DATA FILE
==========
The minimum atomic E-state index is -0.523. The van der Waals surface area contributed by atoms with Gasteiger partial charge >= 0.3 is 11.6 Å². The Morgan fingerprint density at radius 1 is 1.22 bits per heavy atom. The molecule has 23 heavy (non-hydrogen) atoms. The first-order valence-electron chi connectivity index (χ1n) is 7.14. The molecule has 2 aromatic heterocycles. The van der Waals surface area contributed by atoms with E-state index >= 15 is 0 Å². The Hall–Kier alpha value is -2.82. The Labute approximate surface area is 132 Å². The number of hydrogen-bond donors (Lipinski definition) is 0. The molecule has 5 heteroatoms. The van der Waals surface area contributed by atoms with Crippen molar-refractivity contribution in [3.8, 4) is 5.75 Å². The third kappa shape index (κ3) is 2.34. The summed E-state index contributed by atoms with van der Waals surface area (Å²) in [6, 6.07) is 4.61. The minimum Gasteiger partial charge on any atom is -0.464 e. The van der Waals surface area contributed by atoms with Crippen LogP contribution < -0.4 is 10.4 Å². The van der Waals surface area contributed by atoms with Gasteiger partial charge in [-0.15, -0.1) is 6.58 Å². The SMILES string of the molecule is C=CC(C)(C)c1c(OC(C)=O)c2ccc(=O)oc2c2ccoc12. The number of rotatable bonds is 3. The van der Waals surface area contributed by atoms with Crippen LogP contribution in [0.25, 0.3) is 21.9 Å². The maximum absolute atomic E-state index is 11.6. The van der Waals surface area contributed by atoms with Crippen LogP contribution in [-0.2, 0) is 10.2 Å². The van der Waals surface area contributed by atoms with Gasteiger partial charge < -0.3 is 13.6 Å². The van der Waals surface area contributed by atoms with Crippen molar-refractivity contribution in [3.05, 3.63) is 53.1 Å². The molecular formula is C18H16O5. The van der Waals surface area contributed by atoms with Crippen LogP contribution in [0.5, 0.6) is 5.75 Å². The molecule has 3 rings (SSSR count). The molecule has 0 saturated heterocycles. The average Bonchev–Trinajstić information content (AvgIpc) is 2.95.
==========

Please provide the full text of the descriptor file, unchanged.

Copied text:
The minimum atomic E-state index is -0.523. The van der Waals surface area contributed by atoms with Gasteiger partial charge >= 0.3 is 11.6 Å². The Morgan fingerprint density at radius 1 is 1.22 bits per heavy atom. The molecule has 23 heavy (non-hydrogen) atoms. The first-order valence-electron chi connectivity index (χ1n) is 7.14. The molecule has 2 aromatic heterocycles. The van der Waals surface area contributed by atoms with E-state index >= 15 is 0 Å². The Hall–Kier alpha value is -2.82. The Labute approximate surface area is 132 Å². The number of hydrogen-bond donors (Lipinski definition) is 0. The molecule has 5 heteroatoms. The van der Waals surface area contributed by atoms with Crippen molar-refractivity contribution in [3.8, 4) is 5.75 Å². The third kappa shape index (κ3) is 2.34. The summed E-state index contributed by atoms with van der Waals surface area (Å²) in [6, 6.07) is 4.61. The minimum Gasteiger partial charge on any atom is -0.464 e. The van der Waals surface area contributed by atoms with Crippen LogP contribution < -0.4 is 10.4 Å². The van der Waals surface area contributed by atoms with Gasteiger partial charge in [-0.15, -0.1) is 6.58 Å². The SMILES string of the molecule is C=CC(C)(C)c1c(OC(C)=O)c2ccc(=O)oc2c2ccoc12. The number of rotatable bonds is 3. The van der Waals surface area contributed by atoms with Crippen LogP contribution in [0.25, 0.3) is 21.9 Å². The maximum absolute atomic E-state index is 11.6. The van der Waals surface area contributed by atoms with Crippen LogP contribution in [-0.2, 0) is 10.2 Å². The van der Waals surface area contributed by atoms with Gasteiger partial charge < -0.3 is 13.6 Å². The van der Waals surface area contributed by atoms with Crippen molar-refractivity contribution in [3.05, 3.63) is 53.1 Å². The molecular formula is C18H16O5. The van der Waals surface area contributed by atoms with Crippen LogP contribution in [0.5, 0.6) is 5.75 Å². The molecule has 3 rings (SSSR count). The molecule has 0 saturated heterocycles. The average Bonchev–Trinajstić information content (AvgIpc) is 2.95.